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Welcome to Alumnihood: Reflecting on the 2022 TFA Indy Corps Experience

May 20, 2024


As I browsed the aisles of the Castleton TJ Maxx in May of 2022, eagerly searching for decor for my post-grad apartment, a framed quote caught my eye. Across the white background scrawled seven glossy golden words, once spoken by Nelson Mandela: “It always seems impossible until it’s done.”  I purchased the print largely because it fit with the gold theme I had already begun curating. Two years ago, I had no clue how pertinent this short string of words would be in regard to my journey as a Teach for America corps member.  

The first day of our summer practicum feels simultaneously like yesterday and light years away.  I can vividly recall the slew of emotions that flooded over me as I walked into the TFA Indy office in June to meet all of you. There was a palpable sense of excitement and enthusiasm filling the air. We were all starting a new journey together, and above all else, we were committed. Committed to two years of dedicating our lives to teaching – though we didn’t know exactly what that would entail at the time.

Over the summer, we met some amazing Victory College Prep students, ate lots of catered lunches together (thank you, TFA Indy), and formed some incredible friendships that would serve as a major part of our support system over the next two years. While practicum was an integral part of our TFA experience, I think I speak for all of us when I say that no summer training nor amount of pep talks could have possibly prepared us sufficiently for our first year of teaching.

I don’t think there are words to accurately articulate the experience of a first-year teacher, let alone a first-year teacher working toward certification. Truthfully, if you know, you know. Shortly after the school year began, I began to feel like I was constantly fighting an uphill battle. I would cross off one task on my to-do list, only for it to be replaced with countless more. I brought home hours of work every day, and the line between personal and professional life became so blurred I questioned if it even existed. I felt my mental and physical health drastically suffering and found myself questioning if teaching was what I was supposed to be doing, wondering where the intoxicating enthusiasm I had felt just months before had vanished.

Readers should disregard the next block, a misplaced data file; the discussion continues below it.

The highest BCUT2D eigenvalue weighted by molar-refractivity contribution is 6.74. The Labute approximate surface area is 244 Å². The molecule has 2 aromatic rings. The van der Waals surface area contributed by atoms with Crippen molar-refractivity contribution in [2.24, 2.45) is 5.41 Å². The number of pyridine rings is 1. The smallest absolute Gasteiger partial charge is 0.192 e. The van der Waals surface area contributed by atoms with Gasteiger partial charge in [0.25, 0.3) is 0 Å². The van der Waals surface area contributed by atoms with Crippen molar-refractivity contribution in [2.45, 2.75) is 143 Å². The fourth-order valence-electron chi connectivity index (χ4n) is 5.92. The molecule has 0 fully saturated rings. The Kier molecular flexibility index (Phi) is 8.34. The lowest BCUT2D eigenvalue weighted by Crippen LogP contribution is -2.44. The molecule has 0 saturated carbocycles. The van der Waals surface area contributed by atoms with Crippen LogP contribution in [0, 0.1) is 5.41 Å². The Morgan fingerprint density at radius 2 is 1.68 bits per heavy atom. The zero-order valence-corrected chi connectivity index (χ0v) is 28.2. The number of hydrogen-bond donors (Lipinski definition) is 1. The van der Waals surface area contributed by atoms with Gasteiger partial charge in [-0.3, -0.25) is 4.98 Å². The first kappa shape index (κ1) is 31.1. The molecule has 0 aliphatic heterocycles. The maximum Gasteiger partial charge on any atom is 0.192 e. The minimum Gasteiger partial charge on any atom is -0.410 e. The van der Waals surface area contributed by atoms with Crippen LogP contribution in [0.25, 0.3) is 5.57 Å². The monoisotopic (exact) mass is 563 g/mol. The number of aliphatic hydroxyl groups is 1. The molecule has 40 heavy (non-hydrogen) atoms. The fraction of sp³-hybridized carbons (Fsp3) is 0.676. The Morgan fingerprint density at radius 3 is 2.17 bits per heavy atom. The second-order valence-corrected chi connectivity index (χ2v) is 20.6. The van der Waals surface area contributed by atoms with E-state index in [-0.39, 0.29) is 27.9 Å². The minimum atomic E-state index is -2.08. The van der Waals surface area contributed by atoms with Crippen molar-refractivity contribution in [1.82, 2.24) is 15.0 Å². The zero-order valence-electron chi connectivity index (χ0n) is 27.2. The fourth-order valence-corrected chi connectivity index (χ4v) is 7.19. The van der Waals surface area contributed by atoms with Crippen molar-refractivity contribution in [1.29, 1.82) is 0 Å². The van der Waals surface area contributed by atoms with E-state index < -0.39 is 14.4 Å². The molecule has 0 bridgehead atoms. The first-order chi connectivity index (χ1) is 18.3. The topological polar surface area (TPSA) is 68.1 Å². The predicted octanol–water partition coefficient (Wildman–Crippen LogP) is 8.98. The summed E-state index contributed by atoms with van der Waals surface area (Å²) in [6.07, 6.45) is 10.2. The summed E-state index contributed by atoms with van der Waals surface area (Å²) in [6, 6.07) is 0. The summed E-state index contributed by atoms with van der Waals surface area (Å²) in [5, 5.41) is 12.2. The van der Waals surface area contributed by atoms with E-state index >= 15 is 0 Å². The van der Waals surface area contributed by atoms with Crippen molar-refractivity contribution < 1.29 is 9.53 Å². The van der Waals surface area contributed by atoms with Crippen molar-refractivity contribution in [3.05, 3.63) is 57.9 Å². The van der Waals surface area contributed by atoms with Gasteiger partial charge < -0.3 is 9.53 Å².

In February 2023, I was unexpectedly broken up with by my boyfriend at the time, who I had moved to Indianapolis to be with. It was when I reached rock bottom that I started to rediscover my love for teaching. I started to find love everywhere. I found love in my students, telling me that I deserved better and I needed to “stand on business,” I found love in my instructional coach leaving a candy bar on my desk with the note, “Roses are red, violets are blue, you’re too great for someone to be unsure about you,” and I found love in my co-workers turned close friends asking me how I was doing on a daily basis. I would venture to say that the majority of us encountered some degree of challenges during our first year – whether they be personal or professional. Regardless of the battles you had to face, I am incredibly proud of you for persevering and continuing to show up for your students.